Author Archive

Gmail filters for Launchpad bug email

Friday, March 13th, 2009

I get three kinds of email from Launchpad generally:

  1. Regarding bugs I’ve reported or specifically subscribed to
  2. Those assigned to a team I’m a member of
  3. A very occasional question or notification about a code branch I’m subscribed to.

Of these above the second is the most voluminous and the first group is the most important. However sometimes items from group two can be important, depending on the project. Launchpad includes headers for filtering email which I’ve used in Thunderbird. I’ve not been able to create sophisticated filters in Gmail though. Until now.

In the past I just grouped all Launchpad email into a folder. This folder fills up very quickly though and it becomes a burden to identify which items need my action and decreases the effectiveness of Launchpad’s bug tracking. By creating a Gmail label for different kinds of bug email I can better attend to the messages in the proper order.

Here’s my set-up: I use Evolution to access Gmail via IMAP during the work day. Otherwise I use the Gmail web interface. I want the filtering to happen all the time so I use Gmail’s filtering, not Evolution’s. This limits our capabilities significantly. Well, maybe not … read on. 🙂

The trick is to look at the emails for something that Gmail can search on and are constant among emails you want to group by. This prevents us from using the subject or the sender or the recipient. :-/

My end result is to have a label for bugs assigned to or reported by me (including bugs I’ve subscribed to) and one label for each group or project I’ll get bug notifications from. I’m naming the labels Bugs/me, Bugs/artteam (for the Ubuntu Art Team), Bugs/website (for the Ubuntu website) and etc.

I found that all bug email is shown if I search for So I’ll use it for all of my searches. I also noticed that the bottom of each email tells me why I got the message. For example, “You have received this email because you are a member of the group Ubuntu Website Editors.” That is the key. Therefore I can do a search like this: "Ubuntu Website Editors"

This will show me all of the bugs for that team. I can then create a filter and put that search string in the “Has the words:” field and do a test search.

We’re set. I click next and set the rules:

"Skip the inbox" is checked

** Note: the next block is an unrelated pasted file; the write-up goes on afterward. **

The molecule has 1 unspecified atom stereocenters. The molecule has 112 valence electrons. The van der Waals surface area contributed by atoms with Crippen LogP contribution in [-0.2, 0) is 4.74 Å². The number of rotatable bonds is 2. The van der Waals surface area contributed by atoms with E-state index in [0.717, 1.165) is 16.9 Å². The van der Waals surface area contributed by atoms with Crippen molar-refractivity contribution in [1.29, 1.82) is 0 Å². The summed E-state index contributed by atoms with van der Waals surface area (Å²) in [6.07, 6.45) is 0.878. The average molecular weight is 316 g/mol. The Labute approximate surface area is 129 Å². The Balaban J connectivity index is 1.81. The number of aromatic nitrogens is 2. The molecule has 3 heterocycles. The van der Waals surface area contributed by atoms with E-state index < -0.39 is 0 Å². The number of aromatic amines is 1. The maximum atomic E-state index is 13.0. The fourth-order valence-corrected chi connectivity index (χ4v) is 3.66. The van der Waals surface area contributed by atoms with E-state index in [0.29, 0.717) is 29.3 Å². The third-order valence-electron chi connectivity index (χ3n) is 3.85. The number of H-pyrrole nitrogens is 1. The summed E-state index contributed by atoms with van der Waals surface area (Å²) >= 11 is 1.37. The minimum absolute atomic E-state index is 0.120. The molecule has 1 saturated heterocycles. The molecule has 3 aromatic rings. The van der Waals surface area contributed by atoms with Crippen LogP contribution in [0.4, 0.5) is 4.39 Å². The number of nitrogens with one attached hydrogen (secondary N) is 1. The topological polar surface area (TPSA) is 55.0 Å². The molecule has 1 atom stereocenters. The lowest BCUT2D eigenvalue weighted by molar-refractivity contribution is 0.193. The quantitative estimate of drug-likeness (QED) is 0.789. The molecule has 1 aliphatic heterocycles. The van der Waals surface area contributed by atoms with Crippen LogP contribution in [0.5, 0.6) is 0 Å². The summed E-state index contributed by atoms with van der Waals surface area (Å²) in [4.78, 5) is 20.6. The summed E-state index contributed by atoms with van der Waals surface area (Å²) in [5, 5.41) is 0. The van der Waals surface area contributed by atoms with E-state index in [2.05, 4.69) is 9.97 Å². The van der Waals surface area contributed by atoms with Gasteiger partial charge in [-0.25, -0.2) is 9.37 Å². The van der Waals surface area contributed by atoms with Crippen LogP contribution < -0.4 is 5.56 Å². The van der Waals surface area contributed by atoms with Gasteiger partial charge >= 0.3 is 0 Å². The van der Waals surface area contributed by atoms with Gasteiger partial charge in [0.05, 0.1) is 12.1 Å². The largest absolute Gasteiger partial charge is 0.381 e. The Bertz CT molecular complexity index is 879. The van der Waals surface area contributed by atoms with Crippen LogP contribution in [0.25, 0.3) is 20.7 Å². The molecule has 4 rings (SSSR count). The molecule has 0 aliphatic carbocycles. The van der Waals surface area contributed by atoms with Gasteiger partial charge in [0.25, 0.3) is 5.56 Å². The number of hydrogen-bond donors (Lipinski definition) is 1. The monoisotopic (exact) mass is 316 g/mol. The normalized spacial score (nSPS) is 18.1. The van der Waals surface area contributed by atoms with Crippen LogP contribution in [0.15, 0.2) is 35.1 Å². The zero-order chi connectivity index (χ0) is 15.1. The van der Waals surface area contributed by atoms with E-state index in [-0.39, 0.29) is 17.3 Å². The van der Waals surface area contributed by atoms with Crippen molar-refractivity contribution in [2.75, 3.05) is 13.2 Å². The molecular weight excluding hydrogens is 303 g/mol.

"Apply the label" -> Choose "new label" -> Name my new label Bugs/website
"Also apply filter to x conversations below" is checked

Then I click “create filter.” The interesting thing above that I’ve not mentioned yet is the label I chose. By creating a label with a / in it then when accessed via IMAP it will appear as a folder. So if I go on to create labels called Bugs/artteam and Bugs/me my IMAP client will show a “bugs” folder with three sub folders.

Speaking of Bugs/me, this filter is different than the others. The search string I used here is: ("direct subscriber" | "bug assignee")

Any bug that gets assigned to me or to which I subscribe is put in the “me” folder. Because Gmail’s labels are different than true IMAP folders it means that some email threads will show up in multiple places.

I’ve only implemented this solution today so no long-term testing has been done yet, but already I’ve been able to burn through a huge backlog of bug emails simply by marking as read the bugs in entire folders and focusing my concentration on the “me” folder.

There are a few emails (about 20 in the last year or so) that didn’t get caught by the filter. A couple pre-date changes in the way Launchpad sends its emails. Others were related to “answers” and subscribed branches. The volume is so small that I foresee being able to deal with these special cases as they appear in my inbox. Maybe you have more of these special cases than I do. I hope that my explanations above are clear and you can adapt the solution to your own mailbox. Feel free to leave comments about your adaptations so that others can benefit from them.

**Bonus tip:

Do you use Gmail all the time? If so you can have your labels appear as folders that can be expanded and collapsed, just like in an IMAP email client. There are two ways to accomplish this, the simplest to install is the “Better Gmail 2” extension for Firefox, the other is the “Folders4Gmail” Greasemonkey user script. “Better Gmail” is a compilation of stand-alone Greasemonkey user scripts including the Folders4Gmail package. I decided I didn’t need most of those features and already had Greasemonkey so use only the Folders4Gmail.